C# IntelliBits: Object Oriented Programming Concepts in C#

In this installment of C# IntelliBits, we briefly look at the history and characteristics of object oriented programming in C#. (Check out my other columns for more C# tips and C# 5.0 tips.)

Object oriented programming (OOP) is an approach to software development in which the structure of the software is based on objects interacting with each other to accomplish a task. This interaction takes the form of messages passing back and forth between the objects. In response to a message, an object can perform an action or method.

A Brief History of Object Oriented Programming

OOP concepts surfaced in the mid-1960s with a programming language called Simula and further evolved in the 1970s with the advent of Smalltalk. Although software developers did not overwhelmingly embrace these early advances in OOP languages, object-oriented methodologies continued to evolve.

In the mid-1980s there was a resurgence of interest in object-oriented methodologies. Specifically, OOP languages such as C++ and Eifle became popular with mainstream computer programmers. OOP continued to grow in popularity in the 1990s, most notably with the advent of Java and the huge following it attracted. And in 2002, in conjunction with the release of the .NET Framework, Microsoft introduced a new OOP language C#.

Object Oriented Programming Concepts


In object oriented programming terms, an object is a structure for incorporating data and the procedures for working with that data. For example, if you were interested in maintaining data associated with company employees’ information, you would create an employee object that is responsible for maintaining and using the data pertaining to those employees.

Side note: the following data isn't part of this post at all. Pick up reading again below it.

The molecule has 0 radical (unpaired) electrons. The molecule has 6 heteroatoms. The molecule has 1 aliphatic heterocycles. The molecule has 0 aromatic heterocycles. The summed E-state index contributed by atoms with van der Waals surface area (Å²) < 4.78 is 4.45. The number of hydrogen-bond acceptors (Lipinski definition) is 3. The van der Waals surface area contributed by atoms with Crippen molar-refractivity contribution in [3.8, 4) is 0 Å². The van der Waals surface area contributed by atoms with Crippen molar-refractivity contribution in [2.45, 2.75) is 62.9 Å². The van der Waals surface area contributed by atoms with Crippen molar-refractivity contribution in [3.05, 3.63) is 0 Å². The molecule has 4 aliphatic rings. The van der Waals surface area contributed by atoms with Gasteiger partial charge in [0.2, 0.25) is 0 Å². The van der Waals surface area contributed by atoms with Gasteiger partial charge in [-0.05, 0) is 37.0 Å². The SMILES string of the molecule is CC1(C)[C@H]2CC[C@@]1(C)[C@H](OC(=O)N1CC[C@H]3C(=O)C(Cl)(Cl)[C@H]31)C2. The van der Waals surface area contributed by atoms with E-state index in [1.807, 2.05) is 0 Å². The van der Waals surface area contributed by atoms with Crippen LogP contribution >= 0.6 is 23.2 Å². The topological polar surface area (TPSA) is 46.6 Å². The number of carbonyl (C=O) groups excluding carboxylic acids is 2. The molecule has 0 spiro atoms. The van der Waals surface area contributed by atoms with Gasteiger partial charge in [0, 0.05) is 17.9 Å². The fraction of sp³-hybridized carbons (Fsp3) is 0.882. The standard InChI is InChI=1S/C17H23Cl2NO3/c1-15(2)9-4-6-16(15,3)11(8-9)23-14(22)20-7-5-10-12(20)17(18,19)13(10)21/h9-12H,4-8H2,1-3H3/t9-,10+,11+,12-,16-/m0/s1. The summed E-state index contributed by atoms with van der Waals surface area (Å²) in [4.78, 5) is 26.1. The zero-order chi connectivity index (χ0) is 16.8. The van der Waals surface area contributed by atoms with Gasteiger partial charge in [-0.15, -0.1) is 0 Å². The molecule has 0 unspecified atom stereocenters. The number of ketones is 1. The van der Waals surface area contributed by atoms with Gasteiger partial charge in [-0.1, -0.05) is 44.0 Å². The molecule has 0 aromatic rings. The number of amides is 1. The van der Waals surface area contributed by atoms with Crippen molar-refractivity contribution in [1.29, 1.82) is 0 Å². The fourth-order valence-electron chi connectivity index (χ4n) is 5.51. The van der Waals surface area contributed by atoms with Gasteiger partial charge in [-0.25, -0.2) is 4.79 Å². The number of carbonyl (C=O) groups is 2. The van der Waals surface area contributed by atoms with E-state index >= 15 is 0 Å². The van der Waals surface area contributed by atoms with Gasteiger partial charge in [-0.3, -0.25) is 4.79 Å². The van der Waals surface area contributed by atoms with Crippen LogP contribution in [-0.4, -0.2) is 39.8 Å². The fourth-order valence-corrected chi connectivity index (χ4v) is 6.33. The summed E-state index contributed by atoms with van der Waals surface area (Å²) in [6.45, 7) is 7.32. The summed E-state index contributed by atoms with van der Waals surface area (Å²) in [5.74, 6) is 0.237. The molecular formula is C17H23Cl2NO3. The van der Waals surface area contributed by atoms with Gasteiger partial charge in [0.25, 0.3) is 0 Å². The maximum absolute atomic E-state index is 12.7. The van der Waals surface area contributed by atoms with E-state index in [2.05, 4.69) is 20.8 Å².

A class is a blueprint that defines the attributes and behaviors of the objects that are created as instances of the class. The properties and methods of the objects used in OOP are defined through classes:

//Code snippet of an Employee class and object

class Employee  


Employee  hrEmployee=new Employee ();

According to the above sample, we can say that the Employee object, named hrEmployee, has been created out of the Employee class.


Encapsulation is the ability to hide unnecessary implementation details from the object user. For example, assume you are using a class named DatabaseReader, which has two primary methods named Open() and Close():

// Assume this class encapsulates the details of opening and closing a db.
DatabaseReader dbReader = new DatabaseReader();

// Do something with data file and close the file.

The fictitious DatabaseReader class encapsulates the inner details of locating, loading, manipulating, and closing the data file.


Abstraction is the process that involves recognizing and focusing on the important characteristics of a situation or object, and filtering out or ignoring all the unessential details. Here’s an example:

using System;

namespace abstractSample
      //Creating an Abstract Class
      abstract class absClass
            //A Non abstract method
            public int AddTwoNumbers(int Number1, int Number2)
                return Number1 + Number2;

            //An abstract method, to be
            //overridden in derived class
            public abstract int MultiplyTwoNumbers(int Number1, int Number2);

      //A Child Class of absClass
      class absDerived:absClass
            static void Main(string[] args)
               //You can create an
               //instance of the derived class

               absDerived calculate = new absDerived();
               int added = calculate.AddTwoNumbers(10,20);
               int multiplied = calculate.MultiplyTwoNumbers(10,20);